Comic Fodder

Tpull's Weekly DC Comics Review – Part Two

Ambush Bug: Year None 3

by Keith Giffen and Robert Fleming

The laughs aren’t a mile a minute with this series, but there is still an occasional chuckle. The Source Wall is hilarious, but Giffen messes up seriously on the first page by accusing fanboys of eating junk food while they read their comics. Why, everyone knows true fanboys don’t handle food at the same time as comics, it might damage their value! Except for the expert fanboys, of course.

A couple of the visuals are entertaining too. Although the read in general meanders quite a bit, Giffen tries to shoehorn as many forgotten characters as he can. It’s not the most cohesive story; is it too much to hope that he will pull these seemingly-random plot threads together by the end? For the most part, only diehard Giffen or Ambush Bug fans will be getting this. Halfway through the mini-series, I think I have to admit that all of the Bug’s previous appearances were better, but I’ll have to consider if that’s an accurate portrayal, or if I’m just not up for as much silliness now that I’m older.

Madame Xanadu 4

by Matt Wagner and Amy Reeder Hadley

An inventive cover spins the continuing yarn of Xanadu, always leaving the fabric of history in her wake, as her destiny constantly intertwines with famous figures from our history. The coloring for this book is excellent, and the style helps to offset the minimal inking. Also of note, this is probably the first time the Phantom Stranger was ever involved in anything slightly romantic, and he still manages to remain mysterious with his appearances.

By this fourth issue, I can honestly say I’m hooked. The art style is a little different from my usual fare, but it matches up well with the Vertigo imprint, and there is a lot of history for this series to explore. I believe it may be the most captivating story I have read by Matt Wagner in recent memory. This is not the most amazing story since sliced bread, but I am enjoying it consistently, enough to suggest that if you have a spare three bucks to try out an experiment, see how you like this title.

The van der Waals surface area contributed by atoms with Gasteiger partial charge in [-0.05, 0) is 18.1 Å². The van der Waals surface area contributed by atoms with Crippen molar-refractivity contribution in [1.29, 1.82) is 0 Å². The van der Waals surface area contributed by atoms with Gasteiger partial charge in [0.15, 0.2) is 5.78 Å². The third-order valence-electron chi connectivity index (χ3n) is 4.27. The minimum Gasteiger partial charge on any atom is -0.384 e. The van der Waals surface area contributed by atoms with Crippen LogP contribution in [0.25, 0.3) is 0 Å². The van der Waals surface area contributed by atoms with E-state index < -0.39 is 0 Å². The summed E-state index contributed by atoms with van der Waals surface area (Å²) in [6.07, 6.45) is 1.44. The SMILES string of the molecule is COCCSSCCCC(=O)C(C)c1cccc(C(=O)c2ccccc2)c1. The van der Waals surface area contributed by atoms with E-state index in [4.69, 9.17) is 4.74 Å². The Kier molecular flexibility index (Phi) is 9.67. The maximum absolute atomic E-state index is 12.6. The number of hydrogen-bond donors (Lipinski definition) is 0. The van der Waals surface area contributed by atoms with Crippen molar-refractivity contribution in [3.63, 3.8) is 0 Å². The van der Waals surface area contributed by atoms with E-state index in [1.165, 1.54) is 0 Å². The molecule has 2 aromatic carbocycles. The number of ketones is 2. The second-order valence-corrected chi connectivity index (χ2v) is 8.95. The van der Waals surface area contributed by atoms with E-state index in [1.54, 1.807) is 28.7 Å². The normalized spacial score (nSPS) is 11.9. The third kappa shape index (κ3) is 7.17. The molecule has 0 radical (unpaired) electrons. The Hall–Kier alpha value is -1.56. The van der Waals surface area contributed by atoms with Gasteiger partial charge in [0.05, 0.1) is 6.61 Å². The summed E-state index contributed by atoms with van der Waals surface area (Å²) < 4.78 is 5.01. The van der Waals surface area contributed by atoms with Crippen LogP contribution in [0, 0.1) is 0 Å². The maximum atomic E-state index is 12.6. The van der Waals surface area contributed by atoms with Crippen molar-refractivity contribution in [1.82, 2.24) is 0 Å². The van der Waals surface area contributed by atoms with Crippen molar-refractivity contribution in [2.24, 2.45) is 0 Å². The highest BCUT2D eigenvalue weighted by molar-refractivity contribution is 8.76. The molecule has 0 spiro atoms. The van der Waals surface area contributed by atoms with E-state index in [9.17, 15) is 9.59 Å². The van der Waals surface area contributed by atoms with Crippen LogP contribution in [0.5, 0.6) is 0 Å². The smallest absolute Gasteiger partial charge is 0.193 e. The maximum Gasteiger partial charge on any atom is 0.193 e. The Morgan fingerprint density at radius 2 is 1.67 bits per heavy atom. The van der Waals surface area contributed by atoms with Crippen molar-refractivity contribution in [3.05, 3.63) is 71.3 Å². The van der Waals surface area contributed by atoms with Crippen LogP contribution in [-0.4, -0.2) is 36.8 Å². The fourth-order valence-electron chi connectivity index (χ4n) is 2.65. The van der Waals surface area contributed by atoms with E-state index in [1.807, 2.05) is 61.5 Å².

Reign in Hell 3

by Keith Giffen and Tom Derenick

Sienkiewicz’s inking was the best choice for this war in Hell. Tom Derenick is a good enough artist to sustain things on his own normally, but Bill Sienkiewicz really adds to the art; the combination really works well. The refugees from Purgatory appear to have Neron’s forces on the ropes, and this issue concentrates on establishing a lot of the heroes finally entering the conflict and choosing sides, even if not getting along with each other terribly well. Everyone has their own respective reasons for trying to tip the balance in the favor of one camp or the other, and as full as the book is with different characters, it flows well, and hints at even more to come.

The backup story with Dr. Occult is penciled by Justiano, but the dialogue is a little clunky and persistently sarcastic for the character. Giffen is letting his one-liners slip into his writing a little too much to ring true for Occult. As is the problem with shorter backup stories, this might read better in trade format, as it is hard to move things along enough to see how they link into the main event. Still a gripping read for me overall.

Trinity 17

by Kurt Busiek, Mark Bagley, Fabian Nicieza, Scott McDaniel and Andy Owens

Wow, it didn’t take long for it to look like the villains were suddenly winning! The about-face in events is fast, and the consequences are just beginning. But the main story is only 9 pages! It feels a little like being cheated, because the pacing only goes so far as to show us something immense happening as a result of the villains’ success, but we do not get to see enough to understand the full consequences.

Instead, we are diverted to Konvict and his advocate. Hah, bet you thought they were throw-away characters, didn’t you? After art from Mike Norton and Jerry Ordway, I didn’t want to go back to McDaniel and Owens; the inking is not as tight, and McDaniel’s style has always veered a little too much towards cartoonish for my tastes.

So what will this reshaped world look like? There is a news headline on a paper in the backup story that mentions the Ultra-Humanite, which reminds me of an old Justice League of America story where he was the mastermind behind removing select heroes from the JLA and the JSA, capturing them in Limbo, and letting a cosmic imbalance work to actually remove all of the heroes from Earth-2. The total reasoning wasn’t the best explanation, but this story of the cosmic meaning/importance of a few select people is a key part of the main conceit of Trinity. Will we see further connections between the old Ultra-Humanite story and what is going on in Trinity? Was this a purposeful Easter egg hint that has been dropped, or a coincidence? I don’t believe in coincidence…
Tpull is Travis Pullen. He started reading comics at 5 years old, and he can't seem to stop.